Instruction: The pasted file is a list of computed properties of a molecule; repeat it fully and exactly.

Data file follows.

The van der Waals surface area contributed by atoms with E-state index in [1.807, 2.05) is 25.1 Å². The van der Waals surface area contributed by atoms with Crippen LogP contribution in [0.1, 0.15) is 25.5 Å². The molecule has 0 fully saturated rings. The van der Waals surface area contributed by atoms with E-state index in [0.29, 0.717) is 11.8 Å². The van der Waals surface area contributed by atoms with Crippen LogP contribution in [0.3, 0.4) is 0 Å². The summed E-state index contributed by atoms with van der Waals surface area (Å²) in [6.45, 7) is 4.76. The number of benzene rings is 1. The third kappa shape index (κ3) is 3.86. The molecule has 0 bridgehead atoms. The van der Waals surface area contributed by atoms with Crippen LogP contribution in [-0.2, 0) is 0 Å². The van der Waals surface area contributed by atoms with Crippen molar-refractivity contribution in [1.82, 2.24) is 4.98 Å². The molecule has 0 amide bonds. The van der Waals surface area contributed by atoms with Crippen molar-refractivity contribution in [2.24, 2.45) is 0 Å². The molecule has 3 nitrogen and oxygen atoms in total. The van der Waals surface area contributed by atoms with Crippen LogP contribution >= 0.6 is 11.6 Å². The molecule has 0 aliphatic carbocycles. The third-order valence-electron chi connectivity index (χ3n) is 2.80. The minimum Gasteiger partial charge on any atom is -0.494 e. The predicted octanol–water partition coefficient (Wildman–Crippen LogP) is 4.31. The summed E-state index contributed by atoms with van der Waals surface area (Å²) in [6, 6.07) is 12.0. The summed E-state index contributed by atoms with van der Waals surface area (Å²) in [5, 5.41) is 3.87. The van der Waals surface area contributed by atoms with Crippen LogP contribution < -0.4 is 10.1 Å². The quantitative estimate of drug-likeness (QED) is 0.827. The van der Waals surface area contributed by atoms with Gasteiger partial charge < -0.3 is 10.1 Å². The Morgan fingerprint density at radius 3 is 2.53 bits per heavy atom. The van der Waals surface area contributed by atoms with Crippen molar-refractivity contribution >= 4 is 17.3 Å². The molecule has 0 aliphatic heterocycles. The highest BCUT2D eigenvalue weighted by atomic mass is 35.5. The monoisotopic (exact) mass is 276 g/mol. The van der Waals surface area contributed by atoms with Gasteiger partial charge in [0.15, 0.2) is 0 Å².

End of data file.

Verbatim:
The van der Waals surface area contributed by atoms with E-state index in [1.807, 2.05) is 25.1 Å². The van der Waals surface area contributed by atoms with Crippen LogP contribution in [0.1, 0.15) is 25.5 Å². The molecule has 0 fully saturated rings. The van der Waals surface area contributed by atoms with E-state index in [0.29, 0.717) is 11.8 Å². The van der Waals surface area contributed by atoms with Crippen LogP contribution in [0.3, 0.4) is 0 Å². The summed E-state index contributed by atoms with van der Waals surface area (Å²) in [6.45, 7) is 4.76. The number of benzene rings is 1. The third kappa shape index (κ3) is 3.86. The molecule has 0 bridgehead atoms. The van der Waals surface area contributed by atoms with Crippen LogP contribution in [-0.2, 0) is 0 Å². The van der Waals surface area contributed by atoms with Crippen molar-refractivity contribution in [1.82, 2.24) is 4.98 Å². The molecule has 0 amide bonds. The van der Waals surface area contributed by atoms with Crippen molar-refractivity contribution in [2.24, 2.45) is 0 Å². The molecule has 3 nitrogen and oxygen atoms in total. The van der Waals surface area contributed by atoms with Crippen LogP contribution >= 0.6 is 11.6 Å². The molecule has 0 aliphatic carbocycles. The third-order valence-electron chi connectivity index (χ3n) is 2.80. The minimum Gasteiger partial charge on any atom is -0.494 e. The predicted octanol–water partition coefficient (Wildman–Crippen LogP) is 4.31. The summed E-state index contributed by atoms with van der Waals surface area (Å²) in [6, 6.07) is 12.0. The summed E-state index contributed by atoms with van der Waals surface area (Å²) in [5, 5.41) is 3.87. The van der Waals surface area contributed by atoms with Crippen LogP contribution < -0.4 is 10.1 Å². The quantitative estimate of drug-likeness (QED) is 0.827. The van der Waals surface area contributed by atoms with Gasteiger partial charge < -0.3 is 10.1 Å². The Morgan fingerprint density at radius 3 is 2.53 bits per heavy atom. The van der Waals surface area contributed by atoms with Crippen molar-refractivity contribution >= 4 is 17.3 Å². The molecule has 0 aliphatic heterocycles. The highest BCUT2D eigenvalue weighted by atomic mass is 35.5. The monoisotopic (exact) mass is 276 g/mol. The van der Waals surface area contributed by atoms with Gasteiger partial charge in [0.15, 0.2) is 0 Å².